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    Orwell, NY
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    I have resawn up to the capacity of my Jet 18" bandsaw, which is about 9-3/4", using the fence that came with the saw which is about 2+ inches high. I know how thick I want the piece I am cutting to be at the top, and I can see it and make sure it doesn't flop from side to side, and the bottom is controlled by the fence. The fence is parallel to the miter slot. I don't like the idea of compensating for drift, the bandsaw mill can't compensate so I have had to learn to get it to cut straight and I apply the same general ideas to the bandsaw in the shop. I am not resawing large volumes of wood, just enough for a guitar or two at a time, so I can afford to be slow.
    Zach

  9. #9
    For me tall fence, no special care for drift other than to be sure I have a decent blade in good shape on a properly set up saw. If there is a drift problem it is a bad blade or a bad saw setup in my experience. When that is the case I take the time to adjust the saw or change the blade as needed.

  10. #10
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    Quote Originally Posted by Mike Shields View Post
    My practice cuts on tall scrap have been less than desirable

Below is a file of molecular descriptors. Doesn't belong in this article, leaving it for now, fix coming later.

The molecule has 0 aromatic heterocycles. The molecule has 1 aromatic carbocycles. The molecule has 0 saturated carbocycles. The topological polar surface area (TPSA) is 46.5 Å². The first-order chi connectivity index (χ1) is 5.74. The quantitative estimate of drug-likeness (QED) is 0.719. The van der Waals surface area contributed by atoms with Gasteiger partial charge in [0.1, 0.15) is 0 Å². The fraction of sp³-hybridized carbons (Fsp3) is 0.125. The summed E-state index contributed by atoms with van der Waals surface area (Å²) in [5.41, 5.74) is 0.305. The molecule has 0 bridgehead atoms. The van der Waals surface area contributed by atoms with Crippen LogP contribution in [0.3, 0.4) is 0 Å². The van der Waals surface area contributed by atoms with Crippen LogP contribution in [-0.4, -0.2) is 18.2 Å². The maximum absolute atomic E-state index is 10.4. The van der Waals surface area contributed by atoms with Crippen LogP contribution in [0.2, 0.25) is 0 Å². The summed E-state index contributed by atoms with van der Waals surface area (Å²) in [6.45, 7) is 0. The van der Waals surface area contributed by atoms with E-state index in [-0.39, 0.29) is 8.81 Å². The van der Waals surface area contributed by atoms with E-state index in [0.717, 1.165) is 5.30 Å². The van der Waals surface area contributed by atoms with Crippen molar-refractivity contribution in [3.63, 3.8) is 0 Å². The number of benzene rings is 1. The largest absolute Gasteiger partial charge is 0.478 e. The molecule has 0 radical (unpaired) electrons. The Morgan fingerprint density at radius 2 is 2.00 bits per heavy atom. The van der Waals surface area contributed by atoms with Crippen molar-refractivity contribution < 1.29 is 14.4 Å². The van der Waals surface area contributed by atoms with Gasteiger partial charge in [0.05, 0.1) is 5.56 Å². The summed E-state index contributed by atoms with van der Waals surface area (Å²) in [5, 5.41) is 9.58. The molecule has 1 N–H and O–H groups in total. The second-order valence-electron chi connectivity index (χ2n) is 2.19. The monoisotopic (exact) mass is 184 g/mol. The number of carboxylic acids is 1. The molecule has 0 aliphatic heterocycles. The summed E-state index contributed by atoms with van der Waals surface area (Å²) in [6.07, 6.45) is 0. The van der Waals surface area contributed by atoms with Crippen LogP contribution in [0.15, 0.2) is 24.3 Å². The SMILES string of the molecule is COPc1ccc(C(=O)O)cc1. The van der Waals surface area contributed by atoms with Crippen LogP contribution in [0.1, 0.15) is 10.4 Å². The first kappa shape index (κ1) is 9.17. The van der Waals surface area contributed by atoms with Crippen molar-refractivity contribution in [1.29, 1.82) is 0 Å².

Key point

    Quote Originally Posted by Mike Shields View Post
    ..., so I need a better fence.

    I'm thinking that each fence type can produce bad cut results due to blade bowing (tall fence) or sloppy feed control (point fence), both resulting in too much wood loss.
    I dont know, but challenge these assumptions.

    Also be sure to understand CONTEXT of the different experiences of users here. What is acceptable to one person just parsing out some thick roughcut boards (like myself) would not be acceptable to someone making veneer out of highly exotic/rare species. Yet in a post they may communicate differing experiences.

    So from your post on what you are trying to achieve (reduce waste during resaw of wide wormy maple), I would say factors other than the fence may be equally if not more important. Such as blade choice, sharpness, any history of dulling one side of the blade, tension, feedrate, and finally fence.

    Share some other aspects of your setup and I bet there are some ideas on how to improve the results.

  11. #11
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    Quote Originally Posted by John TenEyck View Post
    I use a tall fence set parallel with the miter slot. It's built pretty robust so it doesn't deflect.
    I see also that your fence drops down in height after the cut. Similar, it seems, to what Rod is doing.

  12. #12
    Quote Originally Posted by Carl Beckett View Post
    Also be sure to understand CONTEXT of the different experiences of users here. What is acceptable to one person just parsing out some thick roughcut boards (like myself) would not be acceptable to someone making veneer out of highly exotic/rare species. Yet in a post they may communicate differing experiences.

    So from your post on what you are trying to achieve (reduce waste during resaw of wide wormy maple), I would say factors other than the fence may be equally if not more important. Such as blade choice, sharpness, any history of dulling one side of the blade, tension, feedrate, and finally fence.

    Share some other aspects of your setup and I bet there are some ideas on how to improve the results.